The Cuban regime has always considered the internet to be a dangerous enemy. To confront it, it has created a special regiment within counter-intelligence and the University of Information Science, located in a former electronic espionage base which was used by Russia some time ago. There, amid sex and relaxation, 8 thousand young communists prepare themselves to sabotage blogs and web pages of those who think differently.

Although they existed before, it wasn’t until 2007 that island bloggers became popular outside of Cuba. But it’s only fair to point out that 12 years before, when internet was a rare word and having a laptop was a luxury, a group of journalists living at the margins of state control, who were technologically daring and novice, were already using the internet to publish their articles.

Postscript by Tania Quintero

In an interview with Rosa Miriam Elizalde, published in Cubadebate, one journalist spokesperson for the Castro regime affirms at the end that, “Cuba has taken a very hopeful step for the future of Cuban internet: the submarine cable which connects us with Venezuela. We know that the cable is not the magic solution for our connectivity issues, but we do know that it will improve our communications, and upon benefiting many people, it will also strengthen our internet values. And I sincerely believe that 11 million cyber-activists with values of the Cuban Revolution generate more panic for the United States government than the ghost of Julian Assange multiplied many times”.

The challenge is in motion. When Cubans finally have free internet access from their homes, and not only “intranet” with the possibility of logging on to international e-mail providers like Yahoo or Gmail, then we will see if it’s true that “the revolution” will have “11 million cyberactivists”. In today’s impoverished Cuba, maybe 1 % of the population have computers in their homes or possess laptops or “tablets” which allow them to communicate freely without having to turn to email offices, computer clubs, or state-run cybercafes where both users and their connections are controlled.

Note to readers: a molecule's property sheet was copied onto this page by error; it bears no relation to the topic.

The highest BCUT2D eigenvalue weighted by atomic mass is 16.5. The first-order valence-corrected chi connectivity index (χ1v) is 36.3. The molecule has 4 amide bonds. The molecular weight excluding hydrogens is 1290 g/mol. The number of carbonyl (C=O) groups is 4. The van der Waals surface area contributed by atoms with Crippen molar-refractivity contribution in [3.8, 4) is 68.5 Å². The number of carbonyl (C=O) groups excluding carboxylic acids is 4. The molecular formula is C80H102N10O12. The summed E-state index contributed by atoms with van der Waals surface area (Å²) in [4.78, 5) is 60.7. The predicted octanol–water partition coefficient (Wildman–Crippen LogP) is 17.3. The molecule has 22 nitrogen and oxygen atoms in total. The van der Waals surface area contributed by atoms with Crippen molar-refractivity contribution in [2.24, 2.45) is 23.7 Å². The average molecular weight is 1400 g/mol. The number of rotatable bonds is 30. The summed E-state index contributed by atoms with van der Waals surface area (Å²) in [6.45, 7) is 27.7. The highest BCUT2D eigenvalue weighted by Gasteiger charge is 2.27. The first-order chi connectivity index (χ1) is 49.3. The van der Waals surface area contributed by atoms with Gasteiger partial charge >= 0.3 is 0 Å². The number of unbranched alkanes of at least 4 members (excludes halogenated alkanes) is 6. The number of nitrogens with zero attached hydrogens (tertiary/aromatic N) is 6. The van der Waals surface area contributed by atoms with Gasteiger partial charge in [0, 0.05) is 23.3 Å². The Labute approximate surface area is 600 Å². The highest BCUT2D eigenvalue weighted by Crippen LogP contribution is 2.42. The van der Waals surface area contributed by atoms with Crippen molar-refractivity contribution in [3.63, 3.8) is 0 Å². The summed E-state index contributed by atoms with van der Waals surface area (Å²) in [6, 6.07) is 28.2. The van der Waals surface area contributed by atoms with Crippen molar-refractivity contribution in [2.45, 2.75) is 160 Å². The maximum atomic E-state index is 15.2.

It would be wonderful if 10% (or more) of Cubans on the island had the opportunity to buy computers and be able to pay, in foreign currency, for their home connections. Perhaps half of those 10% are fervent defenders of the Castro brothers and their revolution. But I doubt it.

In fact, in 1998 when Rosa Miriam Elizalde was studying in the final year of her journalism career in the University of Havana, in order for her to train in television technologies they put her and Grisell Perez, a fellow student, in the editing office where I worked for Cuban TV. We made a point of view show titled “Ruling women, get in your place”. It was finished in Sancti Spiritus, the native city of Rosa Miriam. One night she took us to met her uncles — the ones who raised her after her mother died.

On Sunday, February 21st of 1999, page 5 of “Juventud Rebelde” (“Rebel Youth”), Elizalde wrote (or signed) an attack against independent journalism titled “Mercenaries in a Rush”. I responded with “Without Hypocrisy”, which was published in Cubafreepress on March 1, 1999, the same day I was arrested by State Security in Marianao while I was heading to the trial against four members of the Internal Dissidence Work Group. I was locked away in a dungeon in the police unit situated on 7ma and 62 in Miramar for 29 hours.

As a matter of fact, Rosa Miriam Elizalde and myself are the only two Cuban journalists mentioned by the Catalonian writer Manuel Vazquez Montalban in his book “And God Entered Havana”, published in 1998 (TQ).

Translated by Raul G.
April 10 2011